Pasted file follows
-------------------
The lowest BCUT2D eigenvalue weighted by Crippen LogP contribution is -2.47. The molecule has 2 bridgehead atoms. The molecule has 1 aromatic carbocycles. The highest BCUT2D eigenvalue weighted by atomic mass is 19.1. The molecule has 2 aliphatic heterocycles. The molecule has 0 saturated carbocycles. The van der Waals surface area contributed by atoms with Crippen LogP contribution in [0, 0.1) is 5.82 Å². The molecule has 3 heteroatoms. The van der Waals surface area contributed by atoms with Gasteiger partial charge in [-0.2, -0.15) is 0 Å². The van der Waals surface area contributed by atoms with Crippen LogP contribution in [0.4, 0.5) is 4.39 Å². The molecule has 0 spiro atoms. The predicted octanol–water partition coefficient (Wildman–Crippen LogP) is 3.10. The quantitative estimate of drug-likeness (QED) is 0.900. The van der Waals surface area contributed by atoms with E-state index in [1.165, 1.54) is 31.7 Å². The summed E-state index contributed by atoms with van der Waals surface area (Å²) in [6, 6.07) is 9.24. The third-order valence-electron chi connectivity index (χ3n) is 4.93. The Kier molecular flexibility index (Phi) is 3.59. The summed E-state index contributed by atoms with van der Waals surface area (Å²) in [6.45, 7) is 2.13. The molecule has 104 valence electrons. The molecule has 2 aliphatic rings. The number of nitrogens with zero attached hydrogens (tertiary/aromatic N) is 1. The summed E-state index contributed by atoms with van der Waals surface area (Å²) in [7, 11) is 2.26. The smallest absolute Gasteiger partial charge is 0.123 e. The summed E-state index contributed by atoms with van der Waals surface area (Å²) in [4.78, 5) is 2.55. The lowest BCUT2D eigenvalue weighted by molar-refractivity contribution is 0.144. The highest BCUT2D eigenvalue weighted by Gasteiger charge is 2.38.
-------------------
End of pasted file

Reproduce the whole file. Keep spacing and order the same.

The lowest BCUT2D eigenvalue weighted by Crippen LogP contribution is -2.47. The molecule has 2 bridgehead atoms. The molecule has 1 aromatic carbocycles. The highest BCUT2D eigenvalue weighted by atomic mass is 19.1. The molecule has 2 aliphatic heterocycles. The molecule has 0 saturated carbocycles. The van der Waals surface area contributed by atoms with Crippen LogP contribution in [0, 0.1) is 5.82 Å². The molecule has 3 heteroatoms. The van der Waals surface area contributed by atoms with Gasteiger partial charge in [-0.2, -0.15) is 0 Å². The van der Waals surface area contributed by atoms with Crippen LogP contribution in [0.4, 0.5) is 4.39 Å². The molecule has 0 spiro atoms. The predicted octanol–water partition coefficient (Wildman–Crippen LogP) is 3.10. The quantitative estimate of drug-likeness (QED) is 0.900. The van der Waals surface area contributed by atoms with E-state index in [1.165, 1.54) is 31.7 Å². The summed E-state index contributed by atoms with van der Waals surface area (Å²) in [6, 6.07) is 9.24. The third-order valence-electron chi connectivity index (χ3n) is 4.93. The Kier molecular flexibility index (Phi) is 3.59. The summed E-state index contributed by atoms with van der Waals surface area (Å²) in [6.45, 7) is 2.13. The molecule has 104 valence electrons. The molecule has 2 aliphatic rings. The number of nitrogens with zero attached hydrogens (tertiary/aromatic N) is 1. The summed E-state index contributed by atoms with van der Waals surface area (Å²) in [7, 11) is 2.26. The smallest absolute Gasteiger partial charge is 0.123 e. The summed E-state index contributed by atoms with van der Waals surface area (Å²) in [4.78, 5) is 2.55. The lowest BCUT2D eigenvalue weighted by molar-refractivity contribution is 0.144. The highest BCUT2D eigenvalue weighted by Gasteiger charge is 2.38.